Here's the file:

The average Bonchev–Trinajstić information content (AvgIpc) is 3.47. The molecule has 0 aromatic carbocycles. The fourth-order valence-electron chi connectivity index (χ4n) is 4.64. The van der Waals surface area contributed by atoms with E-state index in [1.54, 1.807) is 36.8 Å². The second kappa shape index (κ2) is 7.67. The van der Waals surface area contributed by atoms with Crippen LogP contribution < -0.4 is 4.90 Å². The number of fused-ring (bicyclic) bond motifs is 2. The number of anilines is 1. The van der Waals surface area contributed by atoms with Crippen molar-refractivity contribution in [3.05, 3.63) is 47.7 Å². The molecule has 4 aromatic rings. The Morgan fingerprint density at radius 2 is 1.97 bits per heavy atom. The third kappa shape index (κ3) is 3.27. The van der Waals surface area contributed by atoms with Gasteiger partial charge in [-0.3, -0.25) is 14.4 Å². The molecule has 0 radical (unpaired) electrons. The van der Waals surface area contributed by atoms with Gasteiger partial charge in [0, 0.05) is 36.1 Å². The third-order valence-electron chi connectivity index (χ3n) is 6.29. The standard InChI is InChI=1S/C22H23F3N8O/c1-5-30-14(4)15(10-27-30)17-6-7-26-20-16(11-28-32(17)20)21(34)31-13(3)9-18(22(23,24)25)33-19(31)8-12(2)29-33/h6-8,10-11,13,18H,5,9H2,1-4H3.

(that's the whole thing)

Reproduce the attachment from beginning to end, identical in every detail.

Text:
The average Bonchev–Trinajstić information content (AvgIpc) is 3.47. The molecule has 0 aromatic carbocycles. The fourth-order valence-electron chi connectivity index (χ4n) is 4.64. The van der Waals surface area contributed by atoms with E-state index in [1.54, 1.807) is 36.8 Å². The second kappa shape index (κ2) is 7.67. The van der Waals surface area contributed by atoms with Crippen LogP contribution < -0.4 is 4.90 Å². The number of fused-ring (bicyclic) bond motifs is 2. The number of anilines is 1. The van der Waals surface area contributed by atoms with Crippen molar-refractivity contribution in [3.05, 3.63) is 47.7 Å². The molecule has 4 aromatic rings. The Morgan fingerprint density at radius 2 is 1.97 bits per heavy atom. The third kappa shape index (κ3) is 3.27. The van der Waals surface area contributed by atoms with Gasteiger partial charge in [-0.3, -0.25) is 14.4 Å². The molecule has 0 radical (unpaired) electrons. The van der Waals surface area contributed by atoms with Gasteiger partial charge in [0, 0.05) is 36.1 Å². The third-order valence-electron chi connectivity index (χ3n) is 6.29. The standard InChI is InChI=1S/C22H23F3N8O/c1-5-30-14(4)15(10-27-30)17-6-7-26-20-16(11-28-32(17)20)21(34)31-13(3)9-18(22(23,24)25)33-19(31)8-12(2)29-33/h6-8,10-11,13,18H,5,9H2,1-4H3.